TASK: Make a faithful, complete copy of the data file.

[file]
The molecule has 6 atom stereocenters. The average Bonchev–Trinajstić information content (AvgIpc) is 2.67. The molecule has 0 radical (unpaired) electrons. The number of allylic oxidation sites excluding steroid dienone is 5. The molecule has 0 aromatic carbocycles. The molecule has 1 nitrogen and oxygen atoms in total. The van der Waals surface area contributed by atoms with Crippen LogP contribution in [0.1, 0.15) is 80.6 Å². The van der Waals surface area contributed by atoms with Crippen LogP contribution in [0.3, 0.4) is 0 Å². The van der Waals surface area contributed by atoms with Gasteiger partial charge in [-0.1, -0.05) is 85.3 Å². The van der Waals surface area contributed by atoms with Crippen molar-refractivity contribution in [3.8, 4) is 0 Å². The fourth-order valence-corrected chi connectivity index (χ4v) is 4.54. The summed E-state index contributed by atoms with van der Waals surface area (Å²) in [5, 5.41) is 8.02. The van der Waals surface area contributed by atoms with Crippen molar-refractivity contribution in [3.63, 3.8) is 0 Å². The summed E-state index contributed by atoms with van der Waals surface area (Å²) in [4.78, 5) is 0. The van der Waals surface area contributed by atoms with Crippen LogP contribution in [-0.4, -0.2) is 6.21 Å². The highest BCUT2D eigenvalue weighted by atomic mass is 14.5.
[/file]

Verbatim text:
The molecule has 6 atom stereocenters. The average Bonchev–Trinajstić information content (AvgIpc) is 2.67. The molecule has 0 radical (unpaired) electrons. The number of allylic oxidation sites excluding steroid dienone is 5. The molecule has 0 aromatic carbocycles. The molecule has 1 nitrogen and oxygen atoms in total. The van der Waals surface area contributed by atoms with Crippen LogP contribution in [0.1, 0.15) is 80.6 Å². The van der Waals surface area contributed by atoms with Crippen LogP contribution in [0.3, 0.4) is 0 Å². The van der Waals surface area contributed by atoms with Gasteiger partial charge in [-0.1, -0.05) is 85.3 Å². The van der Waals surface area contributed by atoms with Crippen molar-refractivity contribution in [3.8, 4) is 0 Å². The fourth-order valence-corrected chi connectivity index (χ4v) is 4.54. The summed E-state index contributed by atoms with van der Waals surface area (Å²) in [5, 5.41) is 8.02. The van der Waals surface area contributed by atoms with Crippen molar-refractivity contribution in [3.63, 3.8) is 0 Å². The summed E-state index contributed by atoms with van der Waals surface area (Å²) in [4.78, 5) is 0. The van der Waals surface area contributed by atoms with Crippen LogP contribution in [-0.4, -0.2) is 6.21 Å². The highest BCUT2D eigenvalue weighted by atomic mass is 14.5.